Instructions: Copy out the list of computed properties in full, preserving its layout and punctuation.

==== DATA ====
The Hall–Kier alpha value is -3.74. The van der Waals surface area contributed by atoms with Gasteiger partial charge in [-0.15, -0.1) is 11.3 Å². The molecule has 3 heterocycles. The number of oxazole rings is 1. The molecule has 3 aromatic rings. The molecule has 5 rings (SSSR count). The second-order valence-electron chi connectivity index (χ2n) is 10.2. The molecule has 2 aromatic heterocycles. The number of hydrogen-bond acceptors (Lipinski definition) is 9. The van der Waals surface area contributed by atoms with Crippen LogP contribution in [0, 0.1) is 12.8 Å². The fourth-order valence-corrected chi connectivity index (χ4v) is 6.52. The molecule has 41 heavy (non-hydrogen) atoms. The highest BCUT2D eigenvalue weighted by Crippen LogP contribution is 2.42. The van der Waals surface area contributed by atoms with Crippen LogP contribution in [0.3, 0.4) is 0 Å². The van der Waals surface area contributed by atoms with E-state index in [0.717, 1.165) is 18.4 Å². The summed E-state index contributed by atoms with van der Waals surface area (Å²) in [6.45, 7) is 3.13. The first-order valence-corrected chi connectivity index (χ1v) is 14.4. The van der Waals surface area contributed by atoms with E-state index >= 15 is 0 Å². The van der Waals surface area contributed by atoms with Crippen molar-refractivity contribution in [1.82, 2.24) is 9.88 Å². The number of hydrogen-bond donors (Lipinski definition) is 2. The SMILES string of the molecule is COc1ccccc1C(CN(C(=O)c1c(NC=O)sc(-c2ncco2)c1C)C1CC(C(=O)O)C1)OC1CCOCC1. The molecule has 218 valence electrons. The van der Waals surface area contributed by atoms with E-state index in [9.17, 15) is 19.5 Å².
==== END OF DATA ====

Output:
The Hall–Kier alpha value is -3.74. The van der Waals surface area contributed by atoms with Gasteiger partial charge in [-0.15, -0.1) is 11.3 Å². The molecule has 3 heterocycles. The number of oxazole rings is 1. The molecule has 3 aromatic rings. The molecule has 5 rings (SSSR count). The second-order valence-electron chi connectivity index (χ2n) is 10.2. The molecule has 2 aromatic heterocycles. The number of hydrogen-bond acceptors (Lipinski definition) is 9. The van der Waals surface area contributed by atoms with Crippen LogP contribution in [0, 0.1) is 12.8 Å². The fourth-order valence-corrected chi connectivity index (χ4v) is 6.52. The molecule has 41 heavy (non-hydrogen) atoms. The highest BCUT2D eigenvalue weighted by Crippen LogP contribution is 2.42. The van der Waals surface area contributed by atoms with Crippen LogP contribution in [0.3, 0.4) is 0 Å². The van der Waals surface area contributed by atoms with E-state index in [0.717, 1.165) is 18.4 Å². The summed E-state index contributed by atoms with van der Waals surface area (Å²) in [6.45, 7) is 3.13. The first-order valence-corrected chi connectivity index (χ1v) is 14.4. The van der Waals surface area contributed by atoms with E-state index >= 15 is 0 Å². The van der Waals surface area contributed by atoms with Crippen molar-refractivity contribution in [1.82, 2.24) is 9.88 Å². The number of hydrogen-bond donors (Lipinski definition) is 2. The SMILES string of the molecule is COc1ccccc1C(CN(C(=O)c1c(NC=O)sc(-c2ncco2)c1C)C1CC(C(=O)O)C1)OC1CCOCC1. The molecule has 218 valence electrons. The van der Waals surface area contributed by atoms with E-state index in [9.17, 15) is 19.5 Å².